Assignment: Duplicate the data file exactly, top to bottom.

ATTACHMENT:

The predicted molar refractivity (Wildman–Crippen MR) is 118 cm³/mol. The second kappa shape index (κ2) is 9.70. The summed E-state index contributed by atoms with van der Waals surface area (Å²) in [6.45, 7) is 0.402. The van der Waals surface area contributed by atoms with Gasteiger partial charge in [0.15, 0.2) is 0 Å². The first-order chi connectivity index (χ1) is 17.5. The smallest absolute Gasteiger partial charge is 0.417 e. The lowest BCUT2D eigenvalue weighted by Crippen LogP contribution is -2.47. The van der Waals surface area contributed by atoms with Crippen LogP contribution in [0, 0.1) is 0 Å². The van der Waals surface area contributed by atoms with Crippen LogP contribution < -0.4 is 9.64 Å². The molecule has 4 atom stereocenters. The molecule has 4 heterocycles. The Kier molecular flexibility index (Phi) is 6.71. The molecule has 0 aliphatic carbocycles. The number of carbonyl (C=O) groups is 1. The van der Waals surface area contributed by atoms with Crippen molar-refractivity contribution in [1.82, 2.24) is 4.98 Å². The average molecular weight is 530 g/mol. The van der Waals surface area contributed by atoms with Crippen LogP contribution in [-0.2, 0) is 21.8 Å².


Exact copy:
The predicted molar refractivity (Wildman–Crippen MR) is 118 cm³/mol. The second kappa shape index (κ2) is 9.70. The summed E-state index contributed by atoms with van der Waals surface area (Å²) in [6.45, 7) is 0.402. The van der Waals surface area contributed by atoms with Gasteiger partial charge in [0.15, 0.2) is 0 Å². The first-order chi connectivity index (χ1) is 17.5. The smallest absolute Gasteiger partial charge is 0.417 e. The lowest BCUT2D eigenvalue weighted by Crippen LogP contribution is -2.47. The van der Waals surface area contributed by atoms with Crippen LogP contribution in [0, 0.1) is 0 Å². The van der Waals surface area contributed by atoms with Crippen LogP contribution < -0.4 is 9.64 Å². The molecule has 4 atom stereocenters. The molecule has 4 heterocycles. The Kier molecular flexibility index (Phi) is 6.71. The molecule has 0 aliphatic carbocycles. The number of carbonyl (C=O) groups is 1. The van der Waals surface area contributed by atoms with Crippen molar-refractivity contribution in [1.82, 2.24) is 4.98 Å². The average molecular weight is 530 g/mol. The van der Waals surface area contributed by atoms with Crippen LogP contribution in [-0.2, 0) is 21.8 Å².